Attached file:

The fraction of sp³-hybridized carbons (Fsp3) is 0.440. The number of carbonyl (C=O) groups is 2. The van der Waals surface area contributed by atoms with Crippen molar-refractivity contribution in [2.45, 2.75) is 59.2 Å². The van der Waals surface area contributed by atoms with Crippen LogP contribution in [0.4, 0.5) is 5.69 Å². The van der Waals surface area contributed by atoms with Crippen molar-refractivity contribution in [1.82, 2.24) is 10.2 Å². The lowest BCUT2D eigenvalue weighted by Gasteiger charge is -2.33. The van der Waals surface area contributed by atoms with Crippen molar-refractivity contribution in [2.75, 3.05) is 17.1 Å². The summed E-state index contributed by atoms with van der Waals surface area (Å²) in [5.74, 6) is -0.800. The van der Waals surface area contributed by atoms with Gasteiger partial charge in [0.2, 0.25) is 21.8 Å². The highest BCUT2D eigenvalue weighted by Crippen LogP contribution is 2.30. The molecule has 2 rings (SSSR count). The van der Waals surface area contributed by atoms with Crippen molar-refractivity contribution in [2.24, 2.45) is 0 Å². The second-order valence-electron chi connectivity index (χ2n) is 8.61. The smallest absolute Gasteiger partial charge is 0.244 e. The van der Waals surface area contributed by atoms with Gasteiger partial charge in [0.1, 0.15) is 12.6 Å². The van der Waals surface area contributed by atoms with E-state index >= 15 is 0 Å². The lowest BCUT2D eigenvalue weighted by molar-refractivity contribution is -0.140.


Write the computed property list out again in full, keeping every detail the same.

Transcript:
The fraction of sp³-hybridized carbons (Fsp3) is 0.440. The number of carbonyl (C=O) groups is 2. The van der Waals surface area contributed by atoms with Crippen molar-refractivity contribution in [2.45, 2.75) is 59.2 Å². The van der Waals surface area contributed by atoms with Crippen LogP contribution in [0.4, 0.5) is 5.69 Å². The van der Waals surface area contributed by atoms with Crippen molar-refractivity contribution in [1.82, 2.24) is 10.2 Å². The lowest BCUT2D eigenvalue weighted by Gasteiger charge is -2.33. The van der Waals surface area contributed by atoms with Crippen molar-refractivity contribution in [2.75, 3.05) is 17.1 Å². The summed E-state index contributed by atoms with van der Waals surface area (Å²) in [5.74, 6) is -0.800. The van der Waals surface area contributed by atoms with Gasteiger partial charge in [0.2, 0.25) is 21.8 Å². The highest BCUT2D eigenvalue weighted by Crippen LogP contribution is 2.30. The molecule has 2 rings (SSSR count). The van der Waals surface area contributed by atoms with Crippen molar-refractivity contribution in [2.24, 2.45) is 0 Å². The second-order valence-electron chi connectivity index (χ2n) is 8.61. The smallest absolute Gasteiger partial charge is 0.244 e. The van der Waals surface area contributed by atoms with Gasteiger partial charge in [0.1, 0.15) is 12.6 Å². The van der Waals surface area contributed by atoms with E-state index >= 15 is 0 Å². The lowest BCUT2D eigenvalue weighted by molar-refractivity contribution is -0.140.